Last month, European Central Bank (ECB) president Jean-Claude Trichet delivered the opening address to the central bank’s own conference on statistics and much of his speech was strangely familiar. Referring directly to the need for a “public reference data utility” that could provide “standardised information on instruments and entities that would be operated on the basis of an international agreement”, Trichet is obviously championing the work of his head of external statistics Francis Gross, who has been leading the charge in Europe for such a utility.
However, this is not an isolated incident: Trichet has been talking about the need for strong data foundations to support the functions of the European Systemic Risk Board (ESRB) for some time. The ESRB’s main tasks will be: to identify and prioritise systemic risks; to issue early warnings when significant systemic risks emerge; and to issue policy recommendations for remedial action in response to the risks it identifies. One of the main requirements for conducting accurate and efficient macro-prudential oversight is to have a solid data foundation on which to base judgements with regards to systemic risk analysis.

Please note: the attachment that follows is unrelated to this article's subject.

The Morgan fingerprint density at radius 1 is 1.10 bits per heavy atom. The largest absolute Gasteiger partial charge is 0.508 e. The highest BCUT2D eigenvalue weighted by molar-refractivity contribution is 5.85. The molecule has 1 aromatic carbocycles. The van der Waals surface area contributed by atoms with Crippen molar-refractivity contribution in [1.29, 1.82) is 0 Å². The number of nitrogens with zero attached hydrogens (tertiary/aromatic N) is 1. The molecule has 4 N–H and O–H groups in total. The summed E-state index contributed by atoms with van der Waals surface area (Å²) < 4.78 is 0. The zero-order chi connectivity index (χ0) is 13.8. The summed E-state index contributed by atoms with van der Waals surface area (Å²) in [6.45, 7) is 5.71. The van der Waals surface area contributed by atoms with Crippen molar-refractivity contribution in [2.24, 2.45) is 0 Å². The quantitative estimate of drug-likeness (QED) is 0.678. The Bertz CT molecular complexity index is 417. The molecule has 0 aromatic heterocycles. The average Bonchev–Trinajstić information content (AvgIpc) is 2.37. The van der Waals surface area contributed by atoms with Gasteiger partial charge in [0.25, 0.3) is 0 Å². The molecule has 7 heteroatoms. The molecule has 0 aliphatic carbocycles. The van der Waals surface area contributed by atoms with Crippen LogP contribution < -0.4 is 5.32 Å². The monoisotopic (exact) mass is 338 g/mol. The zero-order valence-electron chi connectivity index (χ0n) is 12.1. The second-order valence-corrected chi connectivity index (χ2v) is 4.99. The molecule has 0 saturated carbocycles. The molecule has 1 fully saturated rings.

The call by Trichet, then, for “enhanced” economic and financial statistics is in the context of enabling the European level regulators to more accurately track systemic risk across the region. This type of statistical analysis is already a duty of the ECB in line with its role of setting monetary policy strategy and it has its own Centralised Securities Database (CSDB) in order to conduct this task. The central bank is therefore well positioned, along with the national central banks of each European country, to feed this statistical data to the ESRB and other European level regulatory bodies.
Trichet is keen, however, for a separate public reference data utility to add to the CSDB’s statistical data. “Detailed and reliable data on securities issues and holdings are indispensable to any systemic risk assessment,” said Trichet. “The CSDB would be best complemented by a public reference data utility providing standardised information on instruments and entities that would be operated on the basis of an international agreement.” This is a clear indication that Trichet is reading from the same hymn sheet as Gross.
Given his public support of the idea, does this mean that the concept of a reference data utility has legs in the European context? With all the political upheaval in the US, the future of the Office of Financial Research’s own version of a data utility for the US market is far from certain. In the post-election landscape, the Dodd-Frank reforms may undergo heavy revisions and the new systemic risk monitoring agency may face the chop if it is deemed to be too expensive (US$500 million is not a price tag to be sniffed at in these tough economic times).
Could Europe end up leading the charge with regards to a securities reference data utility? A lot of meetings have been going on behind the scenes between the ECB and the European and US regulators, after all. Watch this space…